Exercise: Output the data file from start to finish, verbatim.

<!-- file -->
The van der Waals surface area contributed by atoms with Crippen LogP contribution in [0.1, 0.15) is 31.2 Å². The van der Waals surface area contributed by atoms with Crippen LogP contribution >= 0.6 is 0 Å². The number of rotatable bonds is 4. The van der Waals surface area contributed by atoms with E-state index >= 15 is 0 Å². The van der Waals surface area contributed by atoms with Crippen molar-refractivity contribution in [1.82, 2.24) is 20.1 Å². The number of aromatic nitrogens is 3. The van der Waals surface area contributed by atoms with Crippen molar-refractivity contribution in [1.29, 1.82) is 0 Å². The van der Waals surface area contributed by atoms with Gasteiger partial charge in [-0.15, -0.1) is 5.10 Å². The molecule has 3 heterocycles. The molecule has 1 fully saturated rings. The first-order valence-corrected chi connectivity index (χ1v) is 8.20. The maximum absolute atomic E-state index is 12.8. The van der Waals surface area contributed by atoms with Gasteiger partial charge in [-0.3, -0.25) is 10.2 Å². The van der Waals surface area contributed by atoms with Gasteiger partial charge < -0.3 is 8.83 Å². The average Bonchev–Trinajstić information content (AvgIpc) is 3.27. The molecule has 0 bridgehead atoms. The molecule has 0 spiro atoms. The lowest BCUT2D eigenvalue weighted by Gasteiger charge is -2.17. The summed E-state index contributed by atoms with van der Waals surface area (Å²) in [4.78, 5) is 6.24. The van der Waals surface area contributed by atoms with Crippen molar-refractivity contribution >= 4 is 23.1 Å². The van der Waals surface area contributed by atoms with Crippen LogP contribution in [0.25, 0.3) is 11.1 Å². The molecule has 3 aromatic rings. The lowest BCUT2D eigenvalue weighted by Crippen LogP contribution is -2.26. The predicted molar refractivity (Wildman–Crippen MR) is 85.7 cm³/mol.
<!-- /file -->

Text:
The van der Waals surface area contributed by atoms with Crippen LogP contribution in [0.1, 0.15) is 31.2 Å². The van der Waals surface area contributed by atoms with Crippen LogP contribution >= 0.6 is 0 Å². The number of rotatable bonds is 4. The van der Waals surface area contributed by atoms with E-state index >= 15 is 0 Å². The van der Waals surface area contributed by atoms with Crippen molar-refractivity contribution in [1.82, 2.24) is 20.1 Å². The number of aromatic nitrogens is 3. The van der Waals surface area contributed by atoms with Crippen molar-refractivity contribution in [1.29, 1.82) is 0 Å². The van der Waals surface area contributed by atoms with Gasteiger partial charge in [-0.15, -0.1) is 5.10 Å². The molecule has 3 heterocycles. The molecule has 1 fully saturated rings. The first-order valence-corrected chi connectivity index (χ1v) is 8.20. The maximum absolute atomic E-state index is 12.8. The van der Waals surface area contributed by atoms with Gasteiger partial charge in [-0.3, -0.25) is 10.2 Å². The van der Waals surface area contributed by atoms with Gasteiger partial charge < -0.3 is 8.83 Å². The average Bonchev–Trinajstić information content (AvgIpc) is 3.27. The molecule has 0 bridgehead atoms. The molecule has 0 spiro atoms. The lowest BCUT2D eigenvalue weighted by Gasteiger charge is -2.17. The summed E-state index contributed by atoms with van der Waals surface area (Å²) in [4.78, 5) is 6.24. The van der Waals surface area contributed by atoms with Crippen molar-refractivity contribution >= 4 is 23.1 Å². The van der Waals surface area contributed by atoms with Crippen LogP contribution in [0.25, 0.3) is 11.1 Å². The molecule has 3 aromatic rings. The lowest BCUT2D eigenvalue weighted by Crippen LogP contribution is -2.26. The predicted molar refractivity (Wildman–Crippen MR) is 85.7 cm³/mol.